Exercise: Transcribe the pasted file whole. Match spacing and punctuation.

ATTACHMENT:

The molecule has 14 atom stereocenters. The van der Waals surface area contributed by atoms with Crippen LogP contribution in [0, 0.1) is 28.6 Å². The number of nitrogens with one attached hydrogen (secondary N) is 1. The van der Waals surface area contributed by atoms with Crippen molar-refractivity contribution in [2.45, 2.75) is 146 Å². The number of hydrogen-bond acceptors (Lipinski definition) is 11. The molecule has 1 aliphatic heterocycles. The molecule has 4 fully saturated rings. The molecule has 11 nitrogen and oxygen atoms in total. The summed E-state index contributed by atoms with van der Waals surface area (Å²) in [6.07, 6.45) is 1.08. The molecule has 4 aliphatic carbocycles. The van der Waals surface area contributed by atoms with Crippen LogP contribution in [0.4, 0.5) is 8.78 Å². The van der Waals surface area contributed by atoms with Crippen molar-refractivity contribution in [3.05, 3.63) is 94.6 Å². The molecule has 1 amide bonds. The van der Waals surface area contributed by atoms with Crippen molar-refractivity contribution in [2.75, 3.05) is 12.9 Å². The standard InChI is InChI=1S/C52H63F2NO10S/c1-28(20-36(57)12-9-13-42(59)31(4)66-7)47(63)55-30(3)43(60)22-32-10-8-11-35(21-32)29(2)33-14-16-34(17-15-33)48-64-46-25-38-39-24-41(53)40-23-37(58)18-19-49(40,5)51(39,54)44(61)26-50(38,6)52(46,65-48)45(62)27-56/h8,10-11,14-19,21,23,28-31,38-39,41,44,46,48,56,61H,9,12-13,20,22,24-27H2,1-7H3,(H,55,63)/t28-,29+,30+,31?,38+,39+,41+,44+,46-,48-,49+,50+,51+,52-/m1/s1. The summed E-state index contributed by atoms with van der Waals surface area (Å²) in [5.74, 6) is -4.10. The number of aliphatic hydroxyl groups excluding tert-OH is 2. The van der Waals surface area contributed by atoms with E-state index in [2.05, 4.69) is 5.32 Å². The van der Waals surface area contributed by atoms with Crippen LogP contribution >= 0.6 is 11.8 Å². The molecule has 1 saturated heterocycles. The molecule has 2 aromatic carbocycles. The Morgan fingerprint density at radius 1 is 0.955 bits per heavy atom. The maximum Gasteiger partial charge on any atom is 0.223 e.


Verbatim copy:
The molecule has 14 atom stereocenters. The van der Waals surface area contributed by atoms with Crippen LogP contribution in [0, 0.1) is 28.6 Å². The number of nitrogens with one attached hydrogen (secondary N) is 1. The van der Waals surface area contributed by atoms with Crippen molar-refractivity contribution in [2.45, 2.75) is 146 Å². The number of hydrogen-bond acceptors (Lipinski definition) is 11. The molecule has 1 aliphatic heterocycles. The molecule has 4 fully saturated rings. The molecule has 11 nitrogen and oxygen atoms in total. The summed E-state index contributed by atoms with van der Waals surface area (Å²) in [6.07, 6.45) is 1.08. The molecule has 4 aliphatic carbocycles. The van der Waals surface area contributed by atoms with Crippen LogP contribution in [0.4, 0.5) is 8.78 Å². The van der Waals surface area contributed by atoms with Crippen molar-refractivity contribution in [3.05, 3.63) is 94.6 Å². The molecule has 1 amide bonds. The van der Waals surface area contributed by atoms with Crippen molar-refractivity contribution in [2.75, 3.05) is 12.9 Å². The standard InChI is InChI=1S/C52H63F2NO10S/c1-28(20-36(57)12-9-13-42(59)31(4)66-7)47(63)55-30(3)43(60)22-32-10-8-11-35(21-32)29(2)33-14-16-34(17-15-33)48-64-46-25-38-39-24-41(53)40-23-37(58)18-19-49(40,5)51(39,54)44(61)26-50(38,6)52(46,65-48)45(62)27-56/h8,10-11,14-19,21,23,28-31,38-39,41,44,46,48,56,61H,9,12-13,20,22,24-27H2,1-7H3,(H,55,63)/t28-,29+,30+,31?,38+,39+,41+,44+,46-,48-,49+,50+,51+,52-/m1/s1. The summed E-state index contributed by atoms with van der Waals surface area (Å²) in [5.74, 6) is -4.10. The number of aliphatic hydroxyl groups excluding tert-OH is 2. The van der Waals surface area contributed by atoms with E-state index in [2.05, 4.69) is 5.32 Å². The van der Waals surface area contributed by atoms with Crippen LogP contribution >= 0.6 is 11.8 Å². The molecule has 1 saturated heterocycles. The molecule has 2 aromatic carbocycles. The Morgan fingerprint density at radius 1 is 0.955 bits per heavy atom. The maximum Gasteiger partial charge on any atom is 0.223 e.